Metabolic flexibility and insulin resistance

Pennington Biomedical Research Center, Baton Rouge, Louisiana 70808, USA.
AJP Endocrinology and Metabolism (Impact Factor: 3.79). 08/2008; 295(5). DOI: 10.1152/ajpendo.90558.2008
Source: OAI


Metabolic flexibility is the capacity for the organism to adapt fuel oxidation to fuel availability. The inability to modify fuel oxidation in response to changes in nutrient availability has been implicated in the accumulation of intramyocellular lipid and insulin resistance. The metabolic flexibility assessed by the ability to switch from fat to carbohydrate oxidation is usually impaired during a hyperinsulinemic clamp in insulin-resistant subjects; however, this "metabolic inflexibility" is mostly the consequence of impaired cellular glucose uptake. Indeed, after controlling for insulin-stimulated glucose disposal rate ( amount of glucose available for oxidation), metabolic flexibility is not altered in obesity regardless of the presence of type 2 diabetes. To understand how intramyocellular lipids accumulate and cause insulin resistance, the assessment of metabolic flexibility to high-fat diets is more relevant than metabolic flexibility during a hyperinsulinemic clamp. An impaired capacity to upregulate muscle lipid oxidation in the face of high lipid supply may lead to increased muscle fat accumulation and insulin resistance. Surprisingly, very few studies have investigated the response to high-fat diets. In this review, we discuss the role of glucose disposal rate, adipose tissue lipid storage, and mitochondrial function on metabolic flexibility. Additionally, we emphasize the bias of using the change in respiratory quotient to calculate metabolic flexibility and propose novel approaches to assess metabolic flexibility. On the basis of current evidence, one cannot conclude that impaired metabolic flexibility is responsible for the accumulation of intramyocellular lipid and insulin resistance. We propose to study metabolic flexibility in response to high- fat diets in individuals having contrasting degree of insulin sensitivity and/or mitochondrial characteristics. National Institutes of Health U01-AG-020478 RO1-DK-60412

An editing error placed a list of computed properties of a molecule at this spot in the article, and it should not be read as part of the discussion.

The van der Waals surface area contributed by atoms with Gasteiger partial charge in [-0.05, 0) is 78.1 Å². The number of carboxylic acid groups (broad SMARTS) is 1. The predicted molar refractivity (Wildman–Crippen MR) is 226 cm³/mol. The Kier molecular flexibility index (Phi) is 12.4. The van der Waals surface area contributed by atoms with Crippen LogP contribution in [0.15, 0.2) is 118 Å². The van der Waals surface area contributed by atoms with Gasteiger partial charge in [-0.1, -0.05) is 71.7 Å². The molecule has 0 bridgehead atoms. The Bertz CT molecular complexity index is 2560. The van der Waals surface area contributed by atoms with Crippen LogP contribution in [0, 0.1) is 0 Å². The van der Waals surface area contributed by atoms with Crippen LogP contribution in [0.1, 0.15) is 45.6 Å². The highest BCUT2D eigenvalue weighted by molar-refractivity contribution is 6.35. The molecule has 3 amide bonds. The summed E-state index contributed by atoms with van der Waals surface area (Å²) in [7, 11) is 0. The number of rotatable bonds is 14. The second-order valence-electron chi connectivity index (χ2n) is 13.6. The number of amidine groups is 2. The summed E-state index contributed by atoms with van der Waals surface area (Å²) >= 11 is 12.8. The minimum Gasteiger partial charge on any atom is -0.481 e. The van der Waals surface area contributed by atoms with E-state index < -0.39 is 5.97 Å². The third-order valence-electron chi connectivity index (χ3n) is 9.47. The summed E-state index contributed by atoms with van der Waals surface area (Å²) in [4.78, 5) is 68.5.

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    • "Skeletal muscle is a major consumer of blood glucose under insulin-stimulated conditions [2] [3] and therefore plays a key role in maintaining whole-body glucose homeostasis. Obesity-related skeletal muscle insulin resistance is associated with accumulation of intramyocellular triacylglycerols (TAG), altered carbohydrate and lipid metabolism, resulting in diminished metabolic flexibility and impaired energy production [4], which, in turn, is essential for supporting normal contractile function of skeletal muscle. A number of studies employing rodent models of high-fat-diet (HFD)-induced obesity and insulin resistance have shown that, depending on the content and type of dietary fat as well as the duration of feeding, increased availability of lipids in skeletal muscle may have varying consequences for cellular energy metabolism, including upregulation of genes coding for enzymes of mitochondrial β-oxidation [5] [6], increased mitochondrial capacity to oxidize fatty acids (FAs) and stimulation of mitochondrial biogenesis [7] [8] [9], as well as altered mitochondrial morphology and compromised adenosine triphosphate (ATP) production [7] [10] [11]. "